Something made Katie worry the moment she entered the cave, although it took her a second to realize the source. The fire was out. The dragon usually kept it burning all day, gathering bits of wood while he hunted.

The dragon turned his head before he sneezed, spitting a bright burst of fire at the wall. Lumps of goo, still burning, clung to the rock. Foul smelling smoke wafted through the cave, making Katie and Julia cough.

“Jule, Kay,” he said, lacking his usual excitement.

Katie eyed the napalm-like phlegm burning on the walls.

“Yeah, he’s definitely sick.”

“Don’t wanna be sick,” the dragon moaned. “Can you make it better?” He eyed her hopefully. Katie swallowed and glanced at her sister. Julia was looking up at her with an equally hopeful expression.

Katie studied the dragon. Thick globs of mucus dribbled out of his nostrils. His skin, usually a vibrant shade of green was pale, and something glistened on it. She touched his forehead and had to resist the urge to pull her hand back. His leathery skin was coated in a light sheet of slime.

“Does he have a fever?” Julia asked.

“No,” Katie told her. She reached out and put a hand to her sister’s forehead for comparison. “He’s about the same temperature as you.” She paused, chewing on that for a moment. That wasn’t normal. The dragon’s skin usually felt much warmer.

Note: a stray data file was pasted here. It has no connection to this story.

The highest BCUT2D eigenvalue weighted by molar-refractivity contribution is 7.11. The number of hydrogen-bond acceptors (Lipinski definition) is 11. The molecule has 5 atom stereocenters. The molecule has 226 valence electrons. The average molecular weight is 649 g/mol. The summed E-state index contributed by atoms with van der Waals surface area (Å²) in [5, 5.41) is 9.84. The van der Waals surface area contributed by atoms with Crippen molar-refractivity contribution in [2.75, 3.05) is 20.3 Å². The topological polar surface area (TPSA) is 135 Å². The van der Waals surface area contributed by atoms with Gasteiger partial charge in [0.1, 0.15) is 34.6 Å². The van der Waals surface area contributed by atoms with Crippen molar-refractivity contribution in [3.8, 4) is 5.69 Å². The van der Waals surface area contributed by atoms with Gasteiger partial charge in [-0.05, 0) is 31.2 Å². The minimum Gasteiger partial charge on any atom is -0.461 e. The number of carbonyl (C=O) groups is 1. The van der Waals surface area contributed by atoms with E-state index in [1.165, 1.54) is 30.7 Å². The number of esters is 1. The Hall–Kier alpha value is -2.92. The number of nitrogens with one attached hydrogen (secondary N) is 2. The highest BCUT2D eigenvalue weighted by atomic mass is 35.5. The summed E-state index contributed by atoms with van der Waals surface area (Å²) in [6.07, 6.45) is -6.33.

“What’s a fever?” the dragon asked.

“It’s a sign that a human is sick. Their skin gets warmer. I think it’s the opposite for you, though.”

“What do we do?” Julia asked.

Katie shook her head. “I’m not sure there’s that much we can do. I don’t know how to treat a dragon cold.”

“Can we give him some medicine?” She turned to the young dragon. “It tastes yucky, but it’s good for you.”

“I feel yucky,” the dragon complained.

“Jules, he’s the size of a horse. We don’t have that much cough syrup, and I have no idea if it would even work on him. I don’t think there’s much we can do but make him comfortable and wait it out.”

She stroked the dragon’s head, doing her best to ignore the slime on her hand. “How does your tummy feel?”

“It hurts, but my head hurts more.”

Katie sat there for a moment, trying to think about how she’d treat Julia if she felt like that.

“Okay,” she said, trying to sound confident. “I’m going to the store to get some soup for you. While I’m gone, why don’t you and Julia go down to the river. You need to drink as much water as you can, okay?”

“Will that make me feel better?” the dragon asked, his voice pitiful.

“It will help.”

The dragon nodded, then turned his head and sneezed again, re-igniting the wall.

“On second thought, why don’t you stay here. Julia can get a bottle from the house and bring you some water.”

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